Moto2 in 2017 is set to be as fast and furious as ever before! With four of last season’s race winners moving up to MotoGP, there’s a huge hole to be filled in terms of talent. Rookies, veterans and young pretenders all combine to form what is a star-studded line up for the upcoming season and a real mix of nationalities too!
Franco Morbidelli and the Estrella Galicia Marc VDS Team must be firm favourites for the 2017 Moto2 championship. Despite having not won a race yet, Morbidelli took a stunning seven podiums in the last nine races last season, with five podiums in the final five. Aged just 22, Morbidelli has been in the sharp end of Moto2 for the last two seasons and will be hungry to put all that experience to good use. Alongside him in the team once more is Alex Marquez. The Spaniard has been rather lacklustre so far in his Moto2 career, with just one podium at Aragon last year. The 2014 Moto3 champion has been quick in testing and could make for an exciting on track dual with his teammate. The Marc VDS team had an in-team rivalry back in 2014, when Tito Rabat and Mika Kallio went head to head for the title.
Tom Luthi finished the Moto2 season 2nd last season, after starting his campaign off with a victory under floodlights at Losail. He went on to take three more victories and two further podiums but couldn’t overhaul Johann Zarco. One of his best wins last season was at Phillip Island, when he slipstreamed Franco Morbidelli to the line and pinched the win by only a few thousandths of a second. Wanting to go one step further, he could become the first Swiss rider in the history of the Motorcycle Grand Prix World Championship to win an intermediate class title. It won’t be easy but we know he’s quick. Alongside him this season, Jesko Raffin. The fellow Swiss joins Luthi to form a “Swiss Mafia” in the Interwetten Paddock CarXpert team. Raffin has impressed in testing and will want to improve on his best of 8th from last season’s German GP. The third rider in the team is young hot-shot Iker Lecuona, who came in late last season. Given a full-time ride for 2017, he suffered an enormous accident at the Valencia test and will miss the first race of the year (at least) and will be replaced by the recently retired and former 125cc champion, Julian Simon.
The Team Asia Idemitsu Kalex squad once again field Takaaki Nakagami. The Japanese rider took his first win last season at a red-flagged Dutch TT, holding off Johann Zarco as the Frenchman got closer to him. Looking for wins again this season, the 25-year-old comes off the back of a season where he finished 6th. ‘Taka’ always goes well at Jerez, so keep an eye on him there. His new teammate -somewhat surprisingly – is Khairul Idham Pawi. The double GP winner in Moto3 makes a very early step up to Moto2, staying in the same team. The Malaysian rider hasn’t been that much of a stand-out in testing but he has got the whole season to prove doubters – like me – wrong.
Forward Racing are back for 2017 with an unchanged line-up. San Marinese Grand Prix victor Lorenzo Baldassarri lines up alongside Valentino Rossi’s half-brother, Luca Marini. Both have shone in testing with Baldassarri potentially causing a bit of an upset in 2017. He’s quick and his experience of winning from last season will leave him seeking further success. Luca Marini is yet to break into the top five in a race yet, however two top-10 results last season (a best of 6th in Germany) show that he is quick and on his day, could be a great shout for a podium. It’s in his blood after all…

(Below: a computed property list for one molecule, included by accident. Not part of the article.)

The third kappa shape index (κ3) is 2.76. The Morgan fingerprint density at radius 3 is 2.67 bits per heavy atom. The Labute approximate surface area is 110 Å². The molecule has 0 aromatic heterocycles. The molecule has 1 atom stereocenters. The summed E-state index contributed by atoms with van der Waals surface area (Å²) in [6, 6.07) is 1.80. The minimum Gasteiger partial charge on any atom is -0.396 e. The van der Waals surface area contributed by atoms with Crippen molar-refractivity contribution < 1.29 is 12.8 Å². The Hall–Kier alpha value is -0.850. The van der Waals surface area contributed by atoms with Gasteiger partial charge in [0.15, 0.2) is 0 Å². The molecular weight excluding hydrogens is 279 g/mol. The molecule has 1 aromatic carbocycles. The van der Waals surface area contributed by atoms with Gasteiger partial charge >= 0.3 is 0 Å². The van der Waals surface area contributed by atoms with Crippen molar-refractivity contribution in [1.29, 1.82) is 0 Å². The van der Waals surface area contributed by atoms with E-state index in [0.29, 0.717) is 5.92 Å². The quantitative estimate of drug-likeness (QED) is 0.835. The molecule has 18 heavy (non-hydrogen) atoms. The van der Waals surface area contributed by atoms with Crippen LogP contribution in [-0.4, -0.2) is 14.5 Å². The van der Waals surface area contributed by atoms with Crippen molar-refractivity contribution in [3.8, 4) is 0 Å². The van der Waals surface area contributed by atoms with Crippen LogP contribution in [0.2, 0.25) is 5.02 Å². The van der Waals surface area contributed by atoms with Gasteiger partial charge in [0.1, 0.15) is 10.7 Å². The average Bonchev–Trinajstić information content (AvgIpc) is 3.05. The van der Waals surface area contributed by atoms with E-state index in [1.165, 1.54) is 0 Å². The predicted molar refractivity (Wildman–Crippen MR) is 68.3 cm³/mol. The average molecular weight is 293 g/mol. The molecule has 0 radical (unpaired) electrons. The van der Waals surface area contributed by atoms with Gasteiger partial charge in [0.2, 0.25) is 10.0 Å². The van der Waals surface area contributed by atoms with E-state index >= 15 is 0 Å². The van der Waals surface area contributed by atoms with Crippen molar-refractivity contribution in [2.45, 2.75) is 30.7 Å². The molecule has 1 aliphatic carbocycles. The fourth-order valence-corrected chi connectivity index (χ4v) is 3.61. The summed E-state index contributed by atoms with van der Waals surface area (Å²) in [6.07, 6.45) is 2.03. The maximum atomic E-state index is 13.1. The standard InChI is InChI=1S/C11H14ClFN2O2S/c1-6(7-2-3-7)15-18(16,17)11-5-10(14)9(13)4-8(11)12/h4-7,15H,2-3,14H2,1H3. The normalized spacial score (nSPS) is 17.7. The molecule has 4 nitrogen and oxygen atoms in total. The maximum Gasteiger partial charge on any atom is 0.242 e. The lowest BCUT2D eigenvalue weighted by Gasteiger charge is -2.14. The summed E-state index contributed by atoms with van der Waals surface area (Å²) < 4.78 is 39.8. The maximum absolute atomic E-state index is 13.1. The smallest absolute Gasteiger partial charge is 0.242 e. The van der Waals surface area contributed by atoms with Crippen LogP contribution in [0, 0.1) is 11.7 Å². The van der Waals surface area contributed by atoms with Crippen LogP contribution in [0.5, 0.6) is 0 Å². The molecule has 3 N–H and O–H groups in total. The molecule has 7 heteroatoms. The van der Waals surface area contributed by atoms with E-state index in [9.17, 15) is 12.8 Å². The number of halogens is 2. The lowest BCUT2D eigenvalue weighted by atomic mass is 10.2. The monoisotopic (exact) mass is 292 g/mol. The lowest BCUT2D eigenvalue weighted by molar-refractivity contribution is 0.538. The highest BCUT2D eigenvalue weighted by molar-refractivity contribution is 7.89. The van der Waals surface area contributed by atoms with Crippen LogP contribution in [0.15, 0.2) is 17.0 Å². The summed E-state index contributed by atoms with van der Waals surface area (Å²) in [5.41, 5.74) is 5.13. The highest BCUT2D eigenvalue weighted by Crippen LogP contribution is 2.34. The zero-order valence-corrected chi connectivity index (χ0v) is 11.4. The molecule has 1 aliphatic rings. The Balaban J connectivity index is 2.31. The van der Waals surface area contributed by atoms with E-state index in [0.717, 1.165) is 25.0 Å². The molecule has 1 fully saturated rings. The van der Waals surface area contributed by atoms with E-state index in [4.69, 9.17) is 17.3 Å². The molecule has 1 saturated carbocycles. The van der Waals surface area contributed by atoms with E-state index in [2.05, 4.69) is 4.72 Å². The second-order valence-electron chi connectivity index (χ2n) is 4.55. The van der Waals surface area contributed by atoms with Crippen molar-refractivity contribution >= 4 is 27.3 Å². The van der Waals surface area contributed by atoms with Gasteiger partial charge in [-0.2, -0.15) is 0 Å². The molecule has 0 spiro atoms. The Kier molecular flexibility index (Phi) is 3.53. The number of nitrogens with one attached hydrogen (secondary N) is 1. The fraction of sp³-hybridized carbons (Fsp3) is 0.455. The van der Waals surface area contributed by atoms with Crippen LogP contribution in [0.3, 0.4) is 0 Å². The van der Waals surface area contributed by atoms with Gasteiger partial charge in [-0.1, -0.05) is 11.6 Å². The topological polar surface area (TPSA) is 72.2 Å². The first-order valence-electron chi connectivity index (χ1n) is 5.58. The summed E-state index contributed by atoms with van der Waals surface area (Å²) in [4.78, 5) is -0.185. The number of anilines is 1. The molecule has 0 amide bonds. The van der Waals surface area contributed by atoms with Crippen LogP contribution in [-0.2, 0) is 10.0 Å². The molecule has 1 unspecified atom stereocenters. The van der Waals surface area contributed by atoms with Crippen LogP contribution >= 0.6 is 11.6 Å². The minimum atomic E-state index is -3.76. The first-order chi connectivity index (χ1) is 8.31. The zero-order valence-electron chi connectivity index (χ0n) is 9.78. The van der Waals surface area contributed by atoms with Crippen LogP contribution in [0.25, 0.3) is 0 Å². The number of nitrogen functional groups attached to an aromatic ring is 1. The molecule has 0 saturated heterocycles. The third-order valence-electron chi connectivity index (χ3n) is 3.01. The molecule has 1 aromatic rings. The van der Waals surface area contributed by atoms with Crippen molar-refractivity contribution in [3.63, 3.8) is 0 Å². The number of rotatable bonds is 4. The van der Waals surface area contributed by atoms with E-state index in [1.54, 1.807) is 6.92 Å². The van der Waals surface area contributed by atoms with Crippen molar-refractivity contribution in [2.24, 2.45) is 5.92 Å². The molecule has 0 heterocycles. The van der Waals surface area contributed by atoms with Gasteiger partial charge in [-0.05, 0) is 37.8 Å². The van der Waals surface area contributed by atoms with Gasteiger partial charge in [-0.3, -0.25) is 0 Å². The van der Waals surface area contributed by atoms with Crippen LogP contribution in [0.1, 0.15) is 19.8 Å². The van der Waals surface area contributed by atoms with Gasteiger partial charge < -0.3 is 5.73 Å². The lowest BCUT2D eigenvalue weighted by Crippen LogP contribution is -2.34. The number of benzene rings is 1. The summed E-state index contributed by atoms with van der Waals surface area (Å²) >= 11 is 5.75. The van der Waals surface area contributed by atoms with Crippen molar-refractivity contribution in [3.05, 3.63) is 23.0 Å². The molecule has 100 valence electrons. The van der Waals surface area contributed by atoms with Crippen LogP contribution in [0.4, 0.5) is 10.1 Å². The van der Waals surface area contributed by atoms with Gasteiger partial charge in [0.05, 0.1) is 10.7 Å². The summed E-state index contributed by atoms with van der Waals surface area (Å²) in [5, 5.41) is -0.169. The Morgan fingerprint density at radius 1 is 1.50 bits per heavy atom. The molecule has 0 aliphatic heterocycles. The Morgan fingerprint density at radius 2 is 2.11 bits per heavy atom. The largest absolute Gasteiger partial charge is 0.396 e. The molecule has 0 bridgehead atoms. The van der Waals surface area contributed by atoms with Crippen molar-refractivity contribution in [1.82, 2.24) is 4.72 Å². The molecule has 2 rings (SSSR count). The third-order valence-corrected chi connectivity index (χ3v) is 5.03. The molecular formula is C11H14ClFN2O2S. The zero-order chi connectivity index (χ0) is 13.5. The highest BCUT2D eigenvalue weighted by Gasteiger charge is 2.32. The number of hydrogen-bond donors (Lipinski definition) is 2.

Graduating from Moto3 after taking victories last season, Jorge Navarro takes the place vacated by Sam Lowes at the Federal Oil Gresini Kalex team. Fausto Gresini was quick to snap him up last year and so far, Navarro has been a solid top-10 tester. The Moto2 rookie will take time to adapt – as has everyone else who’s moved up – but expect some good results from the off. He’s got the talent, the bike and the team to guide him in the right direction.
The Dynavolt Intact GP team field seasoned campaigner Sandro Cortese for the 5th consecutive season, partnering him with fellow German, Marcel Shrotter who will enjoy his 2nd season riding a Kalex. The team took a victory at Brno last year with MotoGP graduate Jonas Folger and will be looking to mount a serious challenge for the title with Sandro Cortese, who has so far failed to impress in Moto2. For Schrotter, the objective will be to hit the podium places by the end of the year, after taking 5th place at last year’s Austrian Grand Prix.
As well as new riders, there is also a new team in Moto2. The VR46 Riders Academy add two bikes to the Moto2 grid this year, with Moto3 race winner Francesco Bagnaia and Moto3 wild-boy and crowd pleaser, Stefano Manzi. Bagnaia has looked quick in testing and will want podiums in the season, whilst also wanting to take home the Moto2 ‘Rookie of the Year’ award. Stefano Manzi may seem a strange signing but being over 6 foot, he will need more than a Moto3 bike – which is similar to Lorenzo Baldassarri’s situation in 2013. After all, it’d be like a giraffe riding a grehound if he was to stay in the class for another season.